Spotify's free, ad-supported tier has long provided users with an easy way to access a giant library of streaming music. That's about to change, though, as reports of new deals with record labels will put paywalls up in front of new releases. So it's time to ask: which Spotify plan is right for you?
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|Spotify Premium||Spotify Free|
|Monthly Price||$9.99 (or $4.99 for students or $14.99 for a 6-account family deal)||Free|
|Library||More than 40 million songs||More than 40 million songs (minus certain recent releases for up to 2 weeks)|
|Availability||PCs, smartphones, connected devices, Smart TVs, PS3 & PS4, Android Auto, Apple Carplay||PCs, smartphones, connected devices, Smart TVs, PS3 & PS4, Android Auto, Apple Carplay|
|Special Features||Ad-free listening; Offline listening; Unlimited Skips; Mobile Streaming||Mobile Streaming|
Music library: When do you need music?
Historically, Spotify's free and paying users both had access to the same library of "more than 40 million songs." As reported by The Verge, Spotify is changing its tune about making users pay to access songs.
Starting soon, artists will have the option to keep new releases out of Spotify's free tier for up to two weeks, meaning the service's users will need Spotify Premium ($9.99 per month) to hear them. So, if hearing the latest and greatest tracks matters a lot to you, it's time to consider that paid tier.
But you may not need to pay that much. If you can prove that you're a student, Spotify's got a $4.99 per month plan so you've got cash left over for instant ramen. Have family members who you can split the bill with? $14.99 per month gives you a 6-account family plan. If you're neither a student nor able to spread that monthly payment among others, a $99 per year option provides a $20 discount.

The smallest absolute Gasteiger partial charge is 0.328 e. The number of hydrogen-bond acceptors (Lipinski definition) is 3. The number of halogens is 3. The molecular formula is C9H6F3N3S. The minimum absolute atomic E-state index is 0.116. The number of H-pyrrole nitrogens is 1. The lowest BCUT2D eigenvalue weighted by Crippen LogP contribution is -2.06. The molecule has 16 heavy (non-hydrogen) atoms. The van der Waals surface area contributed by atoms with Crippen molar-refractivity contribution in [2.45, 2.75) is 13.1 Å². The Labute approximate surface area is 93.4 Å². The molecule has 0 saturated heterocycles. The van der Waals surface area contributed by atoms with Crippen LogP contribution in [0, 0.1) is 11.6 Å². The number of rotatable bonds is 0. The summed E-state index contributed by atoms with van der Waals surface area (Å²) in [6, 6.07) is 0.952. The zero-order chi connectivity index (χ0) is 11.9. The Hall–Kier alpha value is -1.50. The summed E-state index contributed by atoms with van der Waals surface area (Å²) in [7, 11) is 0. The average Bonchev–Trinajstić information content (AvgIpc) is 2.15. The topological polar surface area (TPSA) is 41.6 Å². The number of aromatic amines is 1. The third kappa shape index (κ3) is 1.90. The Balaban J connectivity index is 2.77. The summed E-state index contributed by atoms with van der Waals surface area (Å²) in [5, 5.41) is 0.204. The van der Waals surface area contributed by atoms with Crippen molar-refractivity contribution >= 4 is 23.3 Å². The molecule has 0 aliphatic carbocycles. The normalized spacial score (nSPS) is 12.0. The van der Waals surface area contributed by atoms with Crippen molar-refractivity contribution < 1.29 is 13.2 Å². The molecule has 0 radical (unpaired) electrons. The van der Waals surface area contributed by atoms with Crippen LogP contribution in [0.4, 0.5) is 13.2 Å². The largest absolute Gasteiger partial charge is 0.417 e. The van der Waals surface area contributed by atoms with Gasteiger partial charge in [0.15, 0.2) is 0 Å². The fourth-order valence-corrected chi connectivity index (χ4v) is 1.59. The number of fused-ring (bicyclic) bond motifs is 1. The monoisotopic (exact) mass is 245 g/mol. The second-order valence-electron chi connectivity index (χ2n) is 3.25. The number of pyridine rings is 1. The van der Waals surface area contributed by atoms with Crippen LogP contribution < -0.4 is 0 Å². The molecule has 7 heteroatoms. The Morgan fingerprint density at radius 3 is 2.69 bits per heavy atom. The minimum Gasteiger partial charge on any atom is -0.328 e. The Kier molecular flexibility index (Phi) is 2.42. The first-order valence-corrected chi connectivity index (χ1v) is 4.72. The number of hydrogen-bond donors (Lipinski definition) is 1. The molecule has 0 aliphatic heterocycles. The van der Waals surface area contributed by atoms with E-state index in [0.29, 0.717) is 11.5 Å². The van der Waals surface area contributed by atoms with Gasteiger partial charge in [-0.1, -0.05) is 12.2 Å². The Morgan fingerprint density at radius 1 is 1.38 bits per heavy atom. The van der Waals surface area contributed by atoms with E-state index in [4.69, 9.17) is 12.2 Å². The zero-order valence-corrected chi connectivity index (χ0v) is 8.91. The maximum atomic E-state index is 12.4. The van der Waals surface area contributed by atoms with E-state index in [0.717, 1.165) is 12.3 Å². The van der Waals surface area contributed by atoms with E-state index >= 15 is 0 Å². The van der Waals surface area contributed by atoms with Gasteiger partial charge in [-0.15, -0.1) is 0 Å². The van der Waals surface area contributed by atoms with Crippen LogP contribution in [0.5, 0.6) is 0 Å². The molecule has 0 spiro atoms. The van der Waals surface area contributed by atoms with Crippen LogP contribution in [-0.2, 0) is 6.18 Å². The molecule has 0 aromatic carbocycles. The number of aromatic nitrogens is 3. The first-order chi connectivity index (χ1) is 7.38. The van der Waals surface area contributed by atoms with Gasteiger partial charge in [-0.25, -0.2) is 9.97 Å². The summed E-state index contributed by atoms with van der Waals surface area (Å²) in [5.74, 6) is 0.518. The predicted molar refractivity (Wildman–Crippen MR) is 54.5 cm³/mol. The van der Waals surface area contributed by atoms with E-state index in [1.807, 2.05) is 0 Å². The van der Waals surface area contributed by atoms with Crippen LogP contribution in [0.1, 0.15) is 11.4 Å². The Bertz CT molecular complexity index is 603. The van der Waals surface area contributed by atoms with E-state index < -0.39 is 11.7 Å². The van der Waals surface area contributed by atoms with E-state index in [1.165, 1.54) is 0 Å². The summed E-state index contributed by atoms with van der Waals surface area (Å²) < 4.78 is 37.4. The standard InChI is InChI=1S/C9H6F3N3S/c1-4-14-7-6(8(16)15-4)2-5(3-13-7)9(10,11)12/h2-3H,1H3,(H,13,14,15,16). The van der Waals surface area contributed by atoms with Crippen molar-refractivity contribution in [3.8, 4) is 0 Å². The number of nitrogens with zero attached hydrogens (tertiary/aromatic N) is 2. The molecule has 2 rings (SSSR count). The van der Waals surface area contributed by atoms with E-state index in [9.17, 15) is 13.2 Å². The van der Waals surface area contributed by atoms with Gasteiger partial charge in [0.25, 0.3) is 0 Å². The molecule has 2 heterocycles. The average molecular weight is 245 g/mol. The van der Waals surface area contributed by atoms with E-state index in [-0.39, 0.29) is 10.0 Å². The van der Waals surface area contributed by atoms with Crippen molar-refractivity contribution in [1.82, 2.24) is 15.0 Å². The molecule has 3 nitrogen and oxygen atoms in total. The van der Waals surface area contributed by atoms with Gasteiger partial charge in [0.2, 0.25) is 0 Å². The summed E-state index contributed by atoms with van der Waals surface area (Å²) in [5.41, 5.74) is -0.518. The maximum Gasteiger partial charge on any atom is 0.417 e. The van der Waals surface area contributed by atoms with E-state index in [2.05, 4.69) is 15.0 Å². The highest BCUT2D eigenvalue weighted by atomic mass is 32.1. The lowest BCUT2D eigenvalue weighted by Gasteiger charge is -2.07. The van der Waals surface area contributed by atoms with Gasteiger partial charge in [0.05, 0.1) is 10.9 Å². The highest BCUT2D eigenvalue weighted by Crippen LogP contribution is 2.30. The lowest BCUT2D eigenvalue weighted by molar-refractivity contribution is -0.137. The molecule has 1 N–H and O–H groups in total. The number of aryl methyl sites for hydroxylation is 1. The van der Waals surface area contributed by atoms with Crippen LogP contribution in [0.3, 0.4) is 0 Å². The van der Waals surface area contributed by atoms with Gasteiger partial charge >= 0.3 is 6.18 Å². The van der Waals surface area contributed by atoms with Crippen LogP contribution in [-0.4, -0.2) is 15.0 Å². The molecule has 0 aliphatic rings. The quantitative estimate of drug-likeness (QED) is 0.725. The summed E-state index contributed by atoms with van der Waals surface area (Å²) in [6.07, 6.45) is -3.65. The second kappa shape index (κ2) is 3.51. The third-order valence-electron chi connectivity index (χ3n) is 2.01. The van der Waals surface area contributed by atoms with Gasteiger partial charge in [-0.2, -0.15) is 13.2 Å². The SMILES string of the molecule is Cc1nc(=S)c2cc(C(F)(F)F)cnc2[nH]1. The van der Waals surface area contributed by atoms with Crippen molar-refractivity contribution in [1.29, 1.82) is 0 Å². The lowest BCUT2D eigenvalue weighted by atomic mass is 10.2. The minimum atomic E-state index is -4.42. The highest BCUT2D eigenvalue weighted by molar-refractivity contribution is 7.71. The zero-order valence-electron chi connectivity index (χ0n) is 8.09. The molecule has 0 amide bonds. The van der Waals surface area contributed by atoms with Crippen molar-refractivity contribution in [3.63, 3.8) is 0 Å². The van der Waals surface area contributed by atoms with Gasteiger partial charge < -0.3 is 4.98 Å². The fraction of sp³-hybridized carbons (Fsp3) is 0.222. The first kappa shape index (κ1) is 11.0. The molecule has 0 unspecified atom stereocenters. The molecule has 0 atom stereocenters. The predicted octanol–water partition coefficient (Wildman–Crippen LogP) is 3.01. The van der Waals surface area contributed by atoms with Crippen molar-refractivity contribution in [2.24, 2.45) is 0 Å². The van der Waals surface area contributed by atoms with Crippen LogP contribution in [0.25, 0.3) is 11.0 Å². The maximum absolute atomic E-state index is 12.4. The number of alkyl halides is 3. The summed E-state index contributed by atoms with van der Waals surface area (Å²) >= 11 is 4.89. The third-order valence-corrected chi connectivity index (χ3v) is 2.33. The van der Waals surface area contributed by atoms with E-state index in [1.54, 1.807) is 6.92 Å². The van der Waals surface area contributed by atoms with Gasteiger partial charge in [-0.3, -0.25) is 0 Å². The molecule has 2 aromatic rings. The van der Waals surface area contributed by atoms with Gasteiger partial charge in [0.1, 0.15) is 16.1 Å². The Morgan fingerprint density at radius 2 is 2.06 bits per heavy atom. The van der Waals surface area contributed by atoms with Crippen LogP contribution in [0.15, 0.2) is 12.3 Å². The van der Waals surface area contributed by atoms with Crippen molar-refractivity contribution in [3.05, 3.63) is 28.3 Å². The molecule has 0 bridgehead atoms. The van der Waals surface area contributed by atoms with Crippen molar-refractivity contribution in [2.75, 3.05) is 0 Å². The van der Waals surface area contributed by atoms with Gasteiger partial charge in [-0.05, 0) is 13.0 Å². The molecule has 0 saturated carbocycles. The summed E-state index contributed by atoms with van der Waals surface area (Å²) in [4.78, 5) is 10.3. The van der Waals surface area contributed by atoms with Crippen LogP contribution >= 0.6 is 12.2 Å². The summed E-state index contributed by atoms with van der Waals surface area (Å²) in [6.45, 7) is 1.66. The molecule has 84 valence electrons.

Otherwise, Spotify's free option is still going to be great for those who spend their time listening to older jams that they're more familiar with.
Listening experience: Are you a mix-master?
You can listen to Spotify pretty much everywhere. That includes your PC, smartphone, connected devices, PS3 or PS4, Smart TVs or any car equipped with Android Auto or Apple CarPlay. In this regard, it doesn't matter if you pay for Premium, as Free users connect to all of the same devices.
One downside of streaming without Premium is that you've got less control of your tunes. First of all, you're limited to shuffle play for whole albums. That means you won't be able to turn on a specific song you want to hear, instead relying on a random selection order.
If you don't like the songs it plays on shuffle mode, you may find yourself wishing you had a Premium account. Only premium users get unlimited skips so they can breeze by songs they don't like.
Also, Spotify Premium users don't hear the ads that the service peppers throughout its Free tier. That might not be a big deal if you're the only one listening, but if you want to run a party's tunes through Spotify, you might find yourself explaining to guests why they're hearing a car insurance ad between jams.
Special features: How much do the little things matter?
Next, Spotify's non-paying users can't save songs to their devices for when they're offline. That's a huge perk for those who don't want to run up their mobile data bill or find themselves in regions without cellular service.
If you've got nice headphones or a discerning ear, you might prefer Spotify Premium for its high quality audio option. Thats because its 320 kbps audio bitrate, a level that experts claim is indistinguishable from CD quality, isn't found in the free version, and only available to Premium users.
Bottom line: What kind of music listener are you?
So if you're the kind of music lover who doesn't mind turning on your speakers and letting Spotify take control, Free might still be right for you. No matter where you go (where you can get a signal), you'll always have access to your tunes.
But if you need to hear the latest songs, control the playlist, save offline and avoid ads, you'll probably want to pay for Spotify Premium.